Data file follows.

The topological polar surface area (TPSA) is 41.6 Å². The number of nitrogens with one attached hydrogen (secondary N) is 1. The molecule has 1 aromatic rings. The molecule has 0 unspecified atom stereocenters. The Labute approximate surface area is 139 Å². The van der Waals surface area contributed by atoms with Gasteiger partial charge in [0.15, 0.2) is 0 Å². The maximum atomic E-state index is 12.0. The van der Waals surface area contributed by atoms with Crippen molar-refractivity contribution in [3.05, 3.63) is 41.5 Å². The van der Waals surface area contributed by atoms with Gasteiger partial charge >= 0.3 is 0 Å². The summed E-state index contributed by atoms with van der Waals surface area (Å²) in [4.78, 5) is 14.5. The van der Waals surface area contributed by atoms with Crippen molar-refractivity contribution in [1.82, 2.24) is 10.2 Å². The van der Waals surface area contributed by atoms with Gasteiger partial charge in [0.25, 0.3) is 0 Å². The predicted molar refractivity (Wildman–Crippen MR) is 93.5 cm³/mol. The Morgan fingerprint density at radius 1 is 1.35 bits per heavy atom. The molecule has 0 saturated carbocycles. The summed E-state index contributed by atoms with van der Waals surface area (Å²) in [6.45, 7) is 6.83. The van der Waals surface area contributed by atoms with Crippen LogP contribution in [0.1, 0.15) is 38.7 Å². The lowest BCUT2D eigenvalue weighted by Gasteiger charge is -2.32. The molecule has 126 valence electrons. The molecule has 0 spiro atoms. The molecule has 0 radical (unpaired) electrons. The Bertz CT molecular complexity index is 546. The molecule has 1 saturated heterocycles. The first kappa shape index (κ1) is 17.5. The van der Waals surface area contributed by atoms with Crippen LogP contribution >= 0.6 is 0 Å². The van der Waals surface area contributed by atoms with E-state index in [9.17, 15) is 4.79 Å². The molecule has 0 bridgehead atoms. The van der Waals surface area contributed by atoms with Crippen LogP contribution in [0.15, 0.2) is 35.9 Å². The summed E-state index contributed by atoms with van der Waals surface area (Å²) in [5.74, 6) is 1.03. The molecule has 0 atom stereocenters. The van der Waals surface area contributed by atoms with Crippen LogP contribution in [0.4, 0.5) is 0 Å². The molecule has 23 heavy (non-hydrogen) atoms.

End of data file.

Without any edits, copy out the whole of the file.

The topological polar surface area (TPSA) is 41.6 Å². The number of nitrogens with one attached hydrogen (secondary N) is 1. The molecule has 1 aromatic rings. The molecule has 0 unspecified atom stereocenters. The Labute approximate surface area is 139 Å². The van der Waals surface area contributed by atoms with Gasteiger partial charge in [0.15, 0.2) is 0 Å². The maximum atomic E-state index is 12.0. The van der Waals surface area contributed by atoms with Crippen molar-refractivity contribution in [3.05, 3.63) is 41.5 Å². The van der Waals surface area contributed by atoms with Gasteiger partial charge >= 0.3 is 0 Å². The summed E-state index contributed by atoms with van der Waals surface area (Å²) in [4.78, 5) is 14.5. The van der Waals surface area contributed by atoms with Crippen molar-refractivity contribution in [1.82, 2.24) is 10.2 Å². The van der Waals surface area contributed by atoms with Gasteiger partial charge in [0.25, 0.3) is 0 Å². The predicted molar refractivity (Wildman–Crippen MR) is 93.5 cm³/mol. The Morgan fingerprint density at radius 1 is 1.35 bits per heavy atom. The molecule has 0 saturated carbocycles. The summed E-state index contributed by atoms with van der Waals surface area (Å²) in [6.45, 7) is 6.83. The van der Waals surface area contributed by atoms with Crippen LogP contribution in [0.1, 0.15) is 38.7 Å². The lowest BCUT2D eigenvalue weighted by Gasteiger charge is -2.32. The molecule has 126 valence electrons. The molecule has 0 spiro atoms. The molecule has 0 radical (unpaired) electrons. The Bertz CT molecular complexity index is 546. The molecule has 1 saturated heterocycles. The first kappa shape index (κ1) is 17.5. The van der Waals surface area contributed by atoms with Crippen LogP contribution >= 0.6 is 0 Å². The van der Waals surface area contributed by atoms with E-state index in [9.17, 15) is 4.79 Å². The molecule has 0 bridgehead atoms. The van der Waals surface area contributed by atoms with Crippen LogP contribution in [0.15, 0.2) is 35.9 Å². The summed E-state index contributed by atoms with van der Waals surface area (Å²) in [5.74, 6) is 1.03. The molecule has 0 atom stereocenters. The van der Waals surface area contributed by atoms with Crippen LogP contribution in [0.4, 0.5) is 0 Å². The molecule has 23 heavy (non-hydrogen) atoms.